The things I miss

We’re now into our full second week of the stay at home advice issued by the UK government. Everyone in the Lang house is doing just fine, but there are a few things we miss. Inspired by Bethany Gladhill’s post on “The Things I Miss”, I thought it would be good to do the same.

I miss the golf. We’ve had some great weather over the last few days and over the weekend the golf club would have been hosting it’s first competition weekend of the season. I would have been playing on the Saturday and Ethan and the rest of the juniors would have been playing on the Sunday. I miss the opportunity to get out and play a few holes.

I miss our favourite restaraunts. Within a ten minute drive of the house, we have a number of local restaraunts that we like to go to. We typically go to these more in the spring and summer. With Easter around the corner, we would have typically visited a number of these since the beginning of March. I miss the good food of these restaraunts and the deli counter of one.

I miss family walks. Sure we can go a walk as a family around our local streets, but I miss the walks we talk at our local country park which coincidentally sits right beside the golf club. Again, the weather would have made this an ideal time to go for these. We could drive to the country park, but I’m of the mind that there’s probably lots of other people doing this and it makes the walk crowded which isn’t great for social distancing.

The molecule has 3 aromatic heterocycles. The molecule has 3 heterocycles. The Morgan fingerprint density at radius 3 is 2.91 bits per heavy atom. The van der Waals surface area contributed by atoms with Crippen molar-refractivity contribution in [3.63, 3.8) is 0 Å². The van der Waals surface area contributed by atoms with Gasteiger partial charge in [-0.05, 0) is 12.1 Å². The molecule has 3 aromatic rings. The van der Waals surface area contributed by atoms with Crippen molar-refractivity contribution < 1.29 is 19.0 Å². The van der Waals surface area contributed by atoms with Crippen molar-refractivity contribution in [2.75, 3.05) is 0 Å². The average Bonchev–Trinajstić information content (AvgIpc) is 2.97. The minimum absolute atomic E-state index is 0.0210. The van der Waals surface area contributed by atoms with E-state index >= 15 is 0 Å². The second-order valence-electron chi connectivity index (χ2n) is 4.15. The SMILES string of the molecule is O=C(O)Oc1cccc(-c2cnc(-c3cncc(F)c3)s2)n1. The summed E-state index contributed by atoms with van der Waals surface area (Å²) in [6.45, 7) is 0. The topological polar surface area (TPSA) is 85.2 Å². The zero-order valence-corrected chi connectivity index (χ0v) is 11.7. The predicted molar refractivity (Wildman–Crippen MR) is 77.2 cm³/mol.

I’m quite an introverted person anyway, so I’m probably equipped to handle this stay at home and social distancing quite well, but that’s not to say that I don’t miss human interaction. Just chatting with people, visiting family and friends and socialising is what I miss the most. Technology is there to help out, but there’s no replacement for good old fashioned face to face chat.

Monday firsts

First day for a number of things. Some are actual firsts and some are just reboots.

  1. Home schooling the kids while the school is closed. School has been giving out timetables for the kids to follow at home. Great to have a plan for Drew to follow.
  2. Using my new Logitech K380 keyboard. Those full-size Windows keyboards aren’t great on a desk with limited space.
  3. Seeing the Star Wars Mandalorian series on Disney Plus. I’ve been waiting a long time to see this.
  4. Committing to a blog post a day for the next week. I want to write more. I need to write more.
  5. Returning to daily logs for bullet journaling. Usually just use bullet journaling for the monthly logs and a few other things, but I’m returning to daily logs while I’m working from home.
  6. Sticking to the schedule. Scheduled a few hours today to do a few tasks. Trying to stick to these so that I’m not tempted to let the task just slide by.
  7. Skipping. Yep, bought skipping ropes as a cheap way of getting some exercise in.

Managing the firehouse of pandemic information

In light of everything that’s been happening in the world in the last two weeks, it can be easy to become overwhelmed by the volume of information that is being broadcast.